I may have been the only kid in my elementary-school class that didn’t go nuts for this flavor, so I was a little wary at first of tasting it again as an adult. They’re better than I remember, though, with a pleasant complexity and a hint of cinnamon that’s mysteriously nowhere to be found on the label. Decidedly more divisive than all-dressed among an international audience, ketchup chips will probably never be as beloved as their namesake sauce south of the border, but they’re popular enough among Canucks that I’m sure at least some Americans would find they’re love at first bite.
I’m not going to lie: I’m a little weirded out by the bubble-shaped bar above, since the Aero of my childhood came in rectangular segments—more like a Kit Kat, say. I suppose the redesign makes sense, though, considering bubbles are really Aero’s thing. The bar’s slogan is “Feel the bubbles,” and the ad campaigns always featured some chocolate rube (a parent or teacher, usually) experiencing the sensation of the chocolate melting in their mouth for the first time. In truth, it isn’t that dramatic, but the airy, bubble-filled center does ensure an enjoyable, no-frills experience. The candy bar has spawned many elaborate treats over the years—Aero mousse, caramel Aero, Aero instant hot chocolate—but the only ones I can really advocate for are the mint and chocolate-orange versions. Can’t go wrong there.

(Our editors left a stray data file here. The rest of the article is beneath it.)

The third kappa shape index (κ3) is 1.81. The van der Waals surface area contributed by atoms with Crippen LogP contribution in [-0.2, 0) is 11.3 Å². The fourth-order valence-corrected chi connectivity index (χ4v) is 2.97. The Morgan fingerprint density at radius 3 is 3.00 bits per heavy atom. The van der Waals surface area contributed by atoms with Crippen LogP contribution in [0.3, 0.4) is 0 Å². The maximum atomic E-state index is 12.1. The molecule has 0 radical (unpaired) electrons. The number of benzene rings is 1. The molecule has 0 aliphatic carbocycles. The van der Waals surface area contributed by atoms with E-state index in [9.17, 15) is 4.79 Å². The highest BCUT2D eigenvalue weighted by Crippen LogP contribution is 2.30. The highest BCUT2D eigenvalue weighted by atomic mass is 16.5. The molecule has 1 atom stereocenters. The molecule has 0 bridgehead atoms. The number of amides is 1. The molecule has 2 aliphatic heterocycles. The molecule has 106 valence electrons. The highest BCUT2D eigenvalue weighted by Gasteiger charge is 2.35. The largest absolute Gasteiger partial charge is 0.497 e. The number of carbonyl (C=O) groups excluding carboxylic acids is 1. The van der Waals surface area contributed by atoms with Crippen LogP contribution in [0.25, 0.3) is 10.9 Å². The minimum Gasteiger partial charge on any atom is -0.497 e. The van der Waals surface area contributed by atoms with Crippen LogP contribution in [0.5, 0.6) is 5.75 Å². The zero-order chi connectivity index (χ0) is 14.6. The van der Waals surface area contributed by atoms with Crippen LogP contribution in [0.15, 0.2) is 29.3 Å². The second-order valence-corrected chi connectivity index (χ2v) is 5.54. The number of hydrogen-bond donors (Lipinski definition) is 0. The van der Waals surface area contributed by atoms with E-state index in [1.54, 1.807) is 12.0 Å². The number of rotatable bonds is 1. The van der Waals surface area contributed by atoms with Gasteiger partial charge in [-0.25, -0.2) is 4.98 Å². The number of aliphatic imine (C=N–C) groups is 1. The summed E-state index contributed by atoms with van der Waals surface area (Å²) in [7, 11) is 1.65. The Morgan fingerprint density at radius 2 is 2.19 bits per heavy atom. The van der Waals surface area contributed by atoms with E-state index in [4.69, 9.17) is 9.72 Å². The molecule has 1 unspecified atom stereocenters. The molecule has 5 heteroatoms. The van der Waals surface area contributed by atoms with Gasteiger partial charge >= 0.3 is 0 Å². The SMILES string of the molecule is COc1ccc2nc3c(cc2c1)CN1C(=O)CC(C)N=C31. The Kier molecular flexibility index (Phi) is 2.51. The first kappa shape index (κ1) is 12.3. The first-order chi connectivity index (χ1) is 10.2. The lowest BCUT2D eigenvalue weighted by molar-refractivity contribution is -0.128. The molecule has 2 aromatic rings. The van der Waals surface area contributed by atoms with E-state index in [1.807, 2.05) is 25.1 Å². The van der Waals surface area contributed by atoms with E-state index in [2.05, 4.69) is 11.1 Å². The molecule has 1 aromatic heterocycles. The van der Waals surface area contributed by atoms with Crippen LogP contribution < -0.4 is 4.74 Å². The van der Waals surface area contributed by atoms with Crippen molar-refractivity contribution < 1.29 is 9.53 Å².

Mmmm, smoky. I’m not sure who decided to take the concept of potato chips and make them into teeny-tiny strips, but I’m very glad they did. Hickory Sticks were my go-to growing up, not least because they took about three times as long to finish as a bag of regular chips, ensuring you’d still be snacking long after your friends had finished their Lays (#snackhacks). The hickory flavor holds up as a grown-up, too—and even though I can see words like monosodium glutamate and corn maltodextrin on the label, the discernible potato taste makes these seem somewhat healthier. Who knows.
These are along the lines of a Butterfinger, but thinner, crispier, and ever so slightly peanuttier, with a chewy candy coating surrounding the flaky center. Hella sweet, if you’re into that kind of thing. (And I didn’t find anyone complaining.)
Delicious pockets of gooey caramel encased in milk chocolate—what more is there to say? Well, you might be surprised to hear that how Cadbury gets the caramel inside the chocolate pockets is, in fact, one of Canada’s greatest mysteries (or at least one of its greatest marketing campaigns, since the company has been running campaigns about the “secret” for more than 40 years). I’ve heard rumors of freezing, injecting, enzymes, and specially designed molds—but no need to overthink it: All you really need to know is it tastes like little squares of heaven.
A version of this article was originally published in August 2016.